%The end of the analysis window, which is the current time
                %step, unless the time has gone past T, the end of the record, in
                %which case it is truncated to T. This allows the analysis
                %window to extend past the end of the record, so that the
                %timing durations of the states do not have to "end" at the end
                %of the record.
                end_t = t;
                    end_t = T;
                %Find the max_delta and index of that from the previous step
                %and the transition to the current step:
                %This is the first half of the expression of equation 33a from
                [max_delta, max_index] = max(delta(start_t,:)+log(a_matrix(:,j))');
                %Find the normalised probabilities of the observations over the
                %analysis window:
                probs = prod(observation_probs(start_t:end_t,j));
                %Find the normalised probabilities of the observations at only
                %the time point at the start of the time window:
                if(probs ==0)
                    probs = realmin;
                emission_probs = log(probs);
                %Keep a running total of the emmission probabilities as the
                %start point of the time window is moved back one step at a
                %time. This is the probability of seeing all the observations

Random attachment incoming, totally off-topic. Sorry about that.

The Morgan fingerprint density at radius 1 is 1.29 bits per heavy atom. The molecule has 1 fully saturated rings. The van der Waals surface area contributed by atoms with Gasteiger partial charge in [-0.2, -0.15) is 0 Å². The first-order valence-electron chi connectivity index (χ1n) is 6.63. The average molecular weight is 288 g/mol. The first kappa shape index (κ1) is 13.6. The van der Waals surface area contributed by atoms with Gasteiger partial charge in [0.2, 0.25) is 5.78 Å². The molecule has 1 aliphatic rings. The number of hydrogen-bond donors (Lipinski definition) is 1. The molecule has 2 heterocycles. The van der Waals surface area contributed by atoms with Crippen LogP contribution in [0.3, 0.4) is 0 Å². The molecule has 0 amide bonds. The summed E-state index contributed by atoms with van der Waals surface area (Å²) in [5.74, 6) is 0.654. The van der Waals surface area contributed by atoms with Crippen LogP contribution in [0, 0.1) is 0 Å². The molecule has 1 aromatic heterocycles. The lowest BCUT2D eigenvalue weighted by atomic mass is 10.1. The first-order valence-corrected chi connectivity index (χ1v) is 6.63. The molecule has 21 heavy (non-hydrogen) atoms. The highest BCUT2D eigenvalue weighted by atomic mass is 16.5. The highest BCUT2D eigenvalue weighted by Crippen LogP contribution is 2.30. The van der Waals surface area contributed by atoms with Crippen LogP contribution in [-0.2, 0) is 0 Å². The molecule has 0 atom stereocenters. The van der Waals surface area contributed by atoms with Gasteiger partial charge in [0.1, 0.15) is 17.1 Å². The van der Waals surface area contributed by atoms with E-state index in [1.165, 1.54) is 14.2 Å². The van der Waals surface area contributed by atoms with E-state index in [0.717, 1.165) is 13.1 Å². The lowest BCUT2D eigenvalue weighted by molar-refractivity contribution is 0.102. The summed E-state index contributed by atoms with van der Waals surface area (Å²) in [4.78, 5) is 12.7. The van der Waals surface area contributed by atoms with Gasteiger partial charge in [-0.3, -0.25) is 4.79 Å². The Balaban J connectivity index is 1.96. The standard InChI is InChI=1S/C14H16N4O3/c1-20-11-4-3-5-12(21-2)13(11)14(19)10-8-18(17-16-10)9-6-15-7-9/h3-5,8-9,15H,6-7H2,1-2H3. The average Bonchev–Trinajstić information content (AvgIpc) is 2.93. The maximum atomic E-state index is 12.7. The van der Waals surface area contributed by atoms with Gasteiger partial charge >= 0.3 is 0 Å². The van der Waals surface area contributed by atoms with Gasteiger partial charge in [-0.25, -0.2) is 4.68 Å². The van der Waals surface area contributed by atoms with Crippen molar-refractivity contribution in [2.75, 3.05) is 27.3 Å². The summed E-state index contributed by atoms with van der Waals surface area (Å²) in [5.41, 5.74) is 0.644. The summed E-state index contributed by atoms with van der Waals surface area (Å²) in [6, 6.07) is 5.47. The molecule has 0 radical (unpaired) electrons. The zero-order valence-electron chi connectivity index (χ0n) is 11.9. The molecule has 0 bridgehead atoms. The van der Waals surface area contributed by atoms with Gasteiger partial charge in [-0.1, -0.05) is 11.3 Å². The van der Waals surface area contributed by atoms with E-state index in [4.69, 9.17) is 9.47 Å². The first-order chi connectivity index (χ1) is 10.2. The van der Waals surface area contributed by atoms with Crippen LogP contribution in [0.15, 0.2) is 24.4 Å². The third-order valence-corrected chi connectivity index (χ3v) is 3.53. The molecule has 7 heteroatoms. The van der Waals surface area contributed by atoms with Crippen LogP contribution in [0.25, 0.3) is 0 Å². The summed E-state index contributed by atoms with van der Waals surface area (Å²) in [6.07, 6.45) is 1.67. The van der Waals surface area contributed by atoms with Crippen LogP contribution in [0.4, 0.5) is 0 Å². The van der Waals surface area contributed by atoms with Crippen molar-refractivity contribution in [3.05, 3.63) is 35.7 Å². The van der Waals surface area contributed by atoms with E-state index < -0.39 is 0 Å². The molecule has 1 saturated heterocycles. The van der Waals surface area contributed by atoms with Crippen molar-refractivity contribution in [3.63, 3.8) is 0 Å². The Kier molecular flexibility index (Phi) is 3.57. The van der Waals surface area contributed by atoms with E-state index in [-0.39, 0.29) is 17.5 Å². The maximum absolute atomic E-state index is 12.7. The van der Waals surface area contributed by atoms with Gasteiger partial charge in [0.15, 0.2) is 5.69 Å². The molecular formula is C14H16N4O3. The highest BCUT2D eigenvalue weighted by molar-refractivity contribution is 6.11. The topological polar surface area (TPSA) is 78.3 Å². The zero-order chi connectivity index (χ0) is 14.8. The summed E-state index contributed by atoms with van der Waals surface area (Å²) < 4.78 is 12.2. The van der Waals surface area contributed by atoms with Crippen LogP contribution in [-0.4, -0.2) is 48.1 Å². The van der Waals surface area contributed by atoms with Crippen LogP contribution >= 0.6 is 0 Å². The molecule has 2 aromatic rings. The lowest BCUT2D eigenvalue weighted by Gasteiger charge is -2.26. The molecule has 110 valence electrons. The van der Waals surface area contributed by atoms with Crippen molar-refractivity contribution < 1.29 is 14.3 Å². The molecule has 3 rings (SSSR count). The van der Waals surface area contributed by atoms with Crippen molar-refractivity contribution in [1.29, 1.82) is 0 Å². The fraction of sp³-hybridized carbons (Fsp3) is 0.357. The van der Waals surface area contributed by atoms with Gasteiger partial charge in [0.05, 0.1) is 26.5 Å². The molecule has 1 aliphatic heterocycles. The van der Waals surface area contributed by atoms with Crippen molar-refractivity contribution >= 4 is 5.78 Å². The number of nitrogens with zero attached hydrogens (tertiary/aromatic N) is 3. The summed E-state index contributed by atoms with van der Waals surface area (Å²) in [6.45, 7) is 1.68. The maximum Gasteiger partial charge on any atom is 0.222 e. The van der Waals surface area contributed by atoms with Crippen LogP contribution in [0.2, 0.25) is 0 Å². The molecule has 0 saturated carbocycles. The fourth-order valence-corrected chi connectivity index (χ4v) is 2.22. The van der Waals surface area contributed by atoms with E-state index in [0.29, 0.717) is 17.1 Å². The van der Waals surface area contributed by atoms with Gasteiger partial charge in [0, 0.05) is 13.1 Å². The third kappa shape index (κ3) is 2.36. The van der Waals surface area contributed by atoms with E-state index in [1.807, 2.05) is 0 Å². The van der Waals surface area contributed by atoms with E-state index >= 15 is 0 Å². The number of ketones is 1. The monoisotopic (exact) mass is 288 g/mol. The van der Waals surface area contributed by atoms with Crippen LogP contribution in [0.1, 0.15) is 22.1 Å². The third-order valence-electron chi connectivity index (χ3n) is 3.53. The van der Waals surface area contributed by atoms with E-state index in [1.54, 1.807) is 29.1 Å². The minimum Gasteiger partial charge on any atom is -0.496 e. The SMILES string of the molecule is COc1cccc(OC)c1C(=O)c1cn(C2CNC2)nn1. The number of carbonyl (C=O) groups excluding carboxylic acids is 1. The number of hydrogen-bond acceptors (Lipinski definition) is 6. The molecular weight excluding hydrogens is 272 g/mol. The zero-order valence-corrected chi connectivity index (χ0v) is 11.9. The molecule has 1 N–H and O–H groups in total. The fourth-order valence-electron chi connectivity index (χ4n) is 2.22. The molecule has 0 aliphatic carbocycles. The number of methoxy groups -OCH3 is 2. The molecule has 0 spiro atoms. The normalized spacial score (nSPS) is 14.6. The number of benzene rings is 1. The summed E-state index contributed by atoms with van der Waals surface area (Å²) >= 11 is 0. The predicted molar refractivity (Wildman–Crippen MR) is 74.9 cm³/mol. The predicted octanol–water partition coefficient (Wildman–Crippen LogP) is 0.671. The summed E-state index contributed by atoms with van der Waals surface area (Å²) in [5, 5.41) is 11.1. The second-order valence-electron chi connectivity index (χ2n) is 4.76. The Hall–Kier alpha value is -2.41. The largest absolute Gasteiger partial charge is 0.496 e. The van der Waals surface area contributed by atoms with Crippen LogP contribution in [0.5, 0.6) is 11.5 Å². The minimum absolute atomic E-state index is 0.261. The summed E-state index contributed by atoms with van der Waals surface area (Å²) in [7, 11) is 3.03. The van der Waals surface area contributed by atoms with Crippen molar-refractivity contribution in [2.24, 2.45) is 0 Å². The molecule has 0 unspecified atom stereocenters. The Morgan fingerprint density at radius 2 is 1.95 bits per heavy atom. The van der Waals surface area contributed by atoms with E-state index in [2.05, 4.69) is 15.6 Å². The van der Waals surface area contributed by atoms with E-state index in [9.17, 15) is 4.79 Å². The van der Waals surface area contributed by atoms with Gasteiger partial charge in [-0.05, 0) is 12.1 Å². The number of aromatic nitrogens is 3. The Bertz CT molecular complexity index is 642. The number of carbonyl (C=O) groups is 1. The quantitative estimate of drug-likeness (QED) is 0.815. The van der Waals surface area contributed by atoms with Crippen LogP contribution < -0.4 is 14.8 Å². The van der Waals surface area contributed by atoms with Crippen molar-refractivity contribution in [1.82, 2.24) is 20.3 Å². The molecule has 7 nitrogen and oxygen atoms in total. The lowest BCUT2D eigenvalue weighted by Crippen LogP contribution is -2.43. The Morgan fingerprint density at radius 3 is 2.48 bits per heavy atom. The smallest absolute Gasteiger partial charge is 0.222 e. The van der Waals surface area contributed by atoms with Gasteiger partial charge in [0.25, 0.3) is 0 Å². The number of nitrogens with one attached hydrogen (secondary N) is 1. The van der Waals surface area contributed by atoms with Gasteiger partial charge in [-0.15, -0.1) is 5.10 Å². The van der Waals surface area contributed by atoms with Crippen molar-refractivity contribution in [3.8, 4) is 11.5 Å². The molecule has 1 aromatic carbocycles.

%in the analysis window in state j:
                if(emission_probs == 0 || isnan(emission_probs))
                    emission_probs =realmin;
                %Find the total probability of transitioning from the last
                %state to this one, with the observations and being in the same
                %state for the analysis window. This is the duration-dependant
                %variation of equation 33a from Rabiner:
                %                 fprintf('log((duration_probs(j,d)./duration_sum(j))):%d\n',log((duration_probs(j,d)./duration_sum(j))));
                delta_temp = max_delta + (emission_probs)+ log((duration_probs(j,d)./duration_sum(j)));
                %Unlike equation 33a from Rabiner, the maximum delta could come
                %from multiple d values, or from multiple size of the analysis
                %window. Therefore, only keep the maximum delta value over the